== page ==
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BRUSSELS, Jan 31 (Reuters) - Bailed-out Franco-Belgian lender Dexia is speaking to banks about a 40 billion euros ($54.3 billion) borrowing plan as it seeks to stop relying on financial support from the European Central Bank, a source familiar with its thinking said.
Issuance under the plan will be spread over a number of years and will be a mixture of instruments, including bonds, the source told Reuters.
Chief Executive Karel De Boeck told L'Echo newspaper, in an interview published on Thursday, that Dexia wanted to withdraw gradually from "Eurosystem" financing.
"The exercise will be to see how Dexia can issue 40 billion euros in the markets at a lower price," Boeck told the paper.
"For issues in the United States we need a rating by the agencies, an agreement with investment banks and to draw up a prospectus," he said, adding Dexia would be holding roadshows in March or April.
Dexia has received guarantees by the Belgian, French and Luxembourg states for up to 85 billion euros and these guarantees will be used to back the issuance. The guarantees should reduce to about 40 billion euros by 2016-2017.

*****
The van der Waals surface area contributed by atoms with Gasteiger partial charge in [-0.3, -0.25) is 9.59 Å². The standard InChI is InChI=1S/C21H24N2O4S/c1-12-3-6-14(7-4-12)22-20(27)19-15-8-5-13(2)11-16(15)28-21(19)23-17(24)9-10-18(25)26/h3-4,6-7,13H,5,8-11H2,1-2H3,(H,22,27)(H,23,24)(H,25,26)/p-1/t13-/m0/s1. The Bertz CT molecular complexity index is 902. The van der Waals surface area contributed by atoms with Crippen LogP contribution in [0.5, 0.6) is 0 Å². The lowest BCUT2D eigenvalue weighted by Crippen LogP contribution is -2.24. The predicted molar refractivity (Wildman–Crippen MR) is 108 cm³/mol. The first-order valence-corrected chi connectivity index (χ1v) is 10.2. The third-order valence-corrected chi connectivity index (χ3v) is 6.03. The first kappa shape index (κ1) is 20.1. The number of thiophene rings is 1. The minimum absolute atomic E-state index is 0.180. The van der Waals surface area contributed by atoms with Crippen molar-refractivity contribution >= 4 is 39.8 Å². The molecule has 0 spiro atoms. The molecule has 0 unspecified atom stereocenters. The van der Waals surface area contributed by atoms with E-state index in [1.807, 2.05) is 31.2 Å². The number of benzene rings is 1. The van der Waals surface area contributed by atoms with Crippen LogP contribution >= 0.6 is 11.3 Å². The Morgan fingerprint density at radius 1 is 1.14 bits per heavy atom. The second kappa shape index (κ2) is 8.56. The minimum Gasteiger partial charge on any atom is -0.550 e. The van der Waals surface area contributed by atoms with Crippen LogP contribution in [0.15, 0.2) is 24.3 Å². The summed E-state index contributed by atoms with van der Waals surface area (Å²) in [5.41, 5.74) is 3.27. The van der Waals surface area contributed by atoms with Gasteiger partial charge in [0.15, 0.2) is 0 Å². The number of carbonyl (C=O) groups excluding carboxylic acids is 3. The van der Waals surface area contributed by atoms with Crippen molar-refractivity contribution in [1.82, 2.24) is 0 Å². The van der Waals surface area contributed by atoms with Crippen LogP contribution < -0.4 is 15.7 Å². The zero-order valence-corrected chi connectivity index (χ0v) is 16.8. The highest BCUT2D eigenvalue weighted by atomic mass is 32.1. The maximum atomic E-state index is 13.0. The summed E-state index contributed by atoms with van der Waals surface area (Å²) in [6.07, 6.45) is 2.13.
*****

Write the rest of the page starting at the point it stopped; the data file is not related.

The three states intervened in 2011 after Dexia's strategy of borrowing short term and lending long came unstuck.
De Boeck said its balance sheet would be 250 billion euros after the sale of French public financing agency DexMA, which will take 90 billion euros from the balance sheet along with a sizeable amount of swaps.
"Our portfolio itself, after the operation, will be about 180 billion euros, composed of about 90 billion euros of bonds and 90 billion euros of loans and claims," De Boeck said.
The DexMA sale, he said, would release 12 billion euros of cash, which would be used to reimburse French state bank CDC and former Belgian banking unit Belfius. ($1 = 0.7370 euros) (Writing by Ben Deighton; Editing by Philip Blenkinsop and David Holmes)